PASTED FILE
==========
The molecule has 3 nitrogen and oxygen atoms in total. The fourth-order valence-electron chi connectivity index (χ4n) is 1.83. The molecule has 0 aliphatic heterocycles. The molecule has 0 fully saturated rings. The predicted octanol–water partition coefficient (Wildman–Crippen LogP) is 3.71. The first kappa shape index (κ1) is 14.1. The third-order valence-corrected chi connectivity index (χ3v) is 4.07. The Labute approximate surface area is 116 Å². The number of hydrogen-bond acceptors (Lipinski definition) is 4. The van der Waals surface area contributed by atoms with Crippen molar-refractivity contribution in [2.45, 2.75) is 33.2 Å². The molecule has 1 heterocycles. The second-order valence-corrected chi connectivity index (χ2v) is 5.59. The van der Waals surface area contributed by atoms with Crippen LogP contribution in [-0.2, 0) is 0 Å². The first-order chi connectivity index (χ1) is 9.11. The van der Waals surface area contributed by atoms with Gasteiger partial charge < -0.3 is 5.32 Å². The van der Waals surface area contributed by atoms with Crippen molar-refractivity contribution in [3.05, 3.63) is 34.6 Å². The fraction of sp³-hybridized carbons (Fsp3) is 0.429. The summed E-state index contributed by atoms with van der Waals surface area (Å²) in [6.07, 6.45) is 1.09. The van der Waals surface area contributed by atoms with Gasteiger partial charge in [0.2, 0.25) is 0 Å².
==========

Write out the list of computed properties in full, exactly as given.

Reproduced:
The molecule has 3 nitrogen and oxygen atoms in total. The fourth-order valence-electron chi connectivity index (χ4n) is 1.83. The molecule has 0 aliphatic heterocycles. The molecule has 0 fully saturated rings. The predicted octanol–water partition coefficient (Wildman–Crippen LogP) is 3.71. The first kappa shape index (κ1) is 14.1. The third-order valence-corrected chi connectivity index (χ3v) is 4.07. The Labute approximate surface area is 116 Å². The number of hydrogen-bond acceptors (Lipinski definition) is 4. The van der Waals surface area contributed by atoms with Crippen molar-refractivity contribution in [2.45, 2.75) is 33.2 Å². The molecule has 1 heterocycles. The second-order valence-corrected chi connectivity index (χ2v) is 5.59. The van der Waals surface area contributed by atoms with Crippen LogP contribution in [-0.2, 0) is 0 Å². The first-order chi connectivity index (χ1) is 9.11. The van der Waals surface area contributed by atoms with Gasteiger partial charge < -0.3 is 5.32 Å². The van der Waals surface area contributed by atoms with Crippen molar-refractivity contribution in [3.05, 3.63) is 34.6 Å². The fraction of sp³-hybridized carbons (Fsp3) is 0.429. The summed E-state index contributed by atoms with van der Waals surface area (Å²) in [6.07, 6.45) is 1.09. The van der Waals surface area contributed by atoms with Gasteiger partial charge in [0.2, 0.25) is 0 Å².